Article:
Businesses are starting to give employee engagement and well-being the attention they deserve and are beginning to understand the role that a healthy work environment plays for both.
For far too long, most regarded this as a responsibility of the HR department rather than as an integral part of the business strategy.
However, evidence shows that employees who are struggling with stress or poor mental well-being are more likely to be disengaged, which means they will be less productive. For that reason, innovative business leaders are beginning to understand the importance of a healthy work environment if they want a healthy bottom line.
Businesses that prioritise creating thriving workplaces by focusing on employee engagement notice higher customer satisfaction, higher productivity and improved employee retention – which in turn can lead to a 21% increase in profitability.
As if that wasn’t enough, several studies show that a well-planned employee well-being program reduces absenteeism by 78%, saving businesses an average of $3.27 to $6 in resulting costs for every dollar spent.
When you look at the numbers it’s a no brainer, right?
How to create a healthy work environment
So, how do you create a healthy work environment that supports well-being and employee engagement? It’s not with offsites, meditation or free fruit.
You do it by creating solid foundations so engagement and wellbeing are embedded into the DNA of the business. Here are 8 pillars you need to get right before you waste time or energy on well-being initiatives or perks.
1. Clearly define roles and responsibilities
Teams work best when members understand what each member does, when and why. One reason teams fail is a lack of understanding among team members of their roles, responsibilities, and expectations. This is especially true when working together to achieve the company’s vision, mission, and goals.
The more clearly you define roles and responsibilities, the less redundant tasks your team members will have to do. You will also experience less workplace confusion and frustration.
Individual team members will look beyond their own individual positions to recognise, respect, and value the unique contributions of their colleagues. They will recognise that the overall success of the team is linked to shared responsibility and ownership. Which will contribute to higher self-esteem and more confidence.
2. Ensure your demands are reasonable
Leaders and employees must be able to recognise, cut, reduce, and manage excessive workplace demands. These demands become problematic when they exceed your team member’s capacity to meet them at a sustainable pace.
Unreasonable demands can increase stress, and exhaustion, and cause burnout, which will lead to reduced productivity and even employees quitting. In fact, 1 out of every 5 employees quit due to stress.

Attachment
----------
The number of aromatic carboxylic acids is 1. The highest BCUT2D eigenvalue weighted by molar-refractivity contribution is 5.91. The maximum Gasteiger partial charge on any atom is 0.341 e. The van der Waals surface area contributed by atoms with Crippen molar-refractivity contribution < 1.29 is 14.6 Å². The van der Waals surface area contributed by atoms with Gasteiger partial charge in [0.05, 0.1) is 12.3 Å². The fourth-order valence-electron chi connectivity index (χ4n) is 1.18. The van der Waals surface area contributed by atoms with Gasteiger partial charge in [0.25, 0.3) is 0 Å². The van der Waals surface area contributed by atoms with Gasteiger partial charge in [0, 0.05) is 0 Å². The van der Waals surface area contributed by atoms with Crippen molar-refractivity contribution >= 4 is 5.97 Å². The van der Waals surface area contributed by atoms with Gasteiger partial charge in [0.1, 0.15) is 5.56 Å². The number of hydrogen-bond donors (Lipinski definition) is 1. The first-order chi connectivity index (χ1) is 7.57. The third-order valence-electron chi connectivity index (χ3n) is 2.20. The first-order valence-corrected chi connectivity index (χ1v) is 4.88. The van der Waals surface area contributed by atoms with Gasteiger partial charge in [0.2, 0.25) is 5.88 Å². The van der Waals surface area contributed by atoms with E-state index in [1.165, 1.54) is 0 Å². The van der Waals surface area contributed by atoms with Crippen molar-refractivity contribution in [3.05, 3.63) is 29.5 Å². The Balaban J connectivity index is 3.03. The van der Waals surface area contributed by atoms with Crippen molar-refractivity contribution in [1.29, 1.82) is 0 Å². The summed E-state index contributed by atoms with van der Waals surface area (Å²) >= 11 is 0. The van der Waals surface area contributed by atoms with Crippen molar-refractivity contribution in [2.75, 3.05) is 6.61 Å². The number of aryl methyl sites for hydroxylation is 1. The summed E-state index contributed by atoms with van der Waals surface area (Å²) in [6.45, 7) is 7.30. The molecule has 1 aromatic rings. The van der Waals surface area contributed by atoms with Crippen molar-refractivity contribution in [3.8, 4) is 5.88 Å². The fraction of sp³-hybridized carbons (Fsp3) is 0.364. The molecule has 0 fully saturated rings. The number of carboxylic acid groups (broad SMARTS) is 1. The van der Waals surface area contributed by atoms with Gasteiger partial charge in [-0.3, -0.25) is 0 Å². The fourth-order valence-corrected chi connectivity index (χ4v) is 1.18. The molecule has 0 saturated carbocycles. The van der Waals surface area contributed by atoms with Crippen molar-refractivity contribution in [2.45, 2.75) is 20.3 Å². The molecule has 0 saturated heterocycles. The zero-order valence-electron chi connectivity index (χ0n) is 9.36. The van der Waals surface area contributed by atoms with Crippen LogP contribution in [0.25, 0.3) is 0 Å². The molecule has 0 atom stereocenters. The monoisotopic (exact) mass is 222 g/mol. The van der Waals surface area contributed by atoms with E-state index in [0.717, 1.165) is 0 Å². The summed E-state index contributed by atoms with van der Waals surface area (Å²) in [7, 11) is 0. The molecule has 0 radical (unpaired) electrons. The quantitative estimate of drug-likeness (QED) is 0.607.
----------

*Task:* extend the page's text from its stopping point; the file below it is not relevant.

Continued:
Training your managers on how to spot the signs of burnout so they can better support teams is really important. Especially ahead of periods of high demand or change. Helping them understand how to distribute work and set realistic deadlines will also help.
And finally, be sure to encourage your staff to speak up when workloads start to become unmanageable. Better to catch it early than risk burnout.
3. Give your team members ownership
Allowing your team members to have a good level of control over their work, make decisions autonomously, all whilst knowing that they are accountable for the results can help them build confidence and trust.
Making team members accountable for their work instils a sense of responsibility in them. They start to see their work in a different light, and how their decisions impact the team’s overall performance.
This shows that you have faith in your team and their abilities. You’ll notice that they’ll work for you in the same way that they’d work for themselves. So, by cultivating an autonomous culture, you can help them reach their potential and stop needing to hold their hands held through every task. It’s a win for them, a win for you and a win for the business.
4. Foster good relationships
Humans are social creatures by nature. And, given that your employees spend around 1/3rd of their lives at work, it becomes clear that having good relationships with their coworkers leads to a more enjoyable work environment.
To be more comfortable sharing ideas, brainstorming, and accepting new ones, coworkers must feel at ease with one another. This level of engagement is required to embrace change, create, and innovate.
Positive working relationships also give you the freedom to focus on other aspects of your business. Instead of sacrificing time and energy to dealing with negative relationships, you can focus on business opportunities that affect your bottom line.
And, in order to foster healthy relationships, you must also call out bad behaviour. Ignoring inappropriate workplace behaviour is detrimental to employee growth. Such ignorance breeds a distrustful workforce which will chip away at morale and eventual unravel efforts.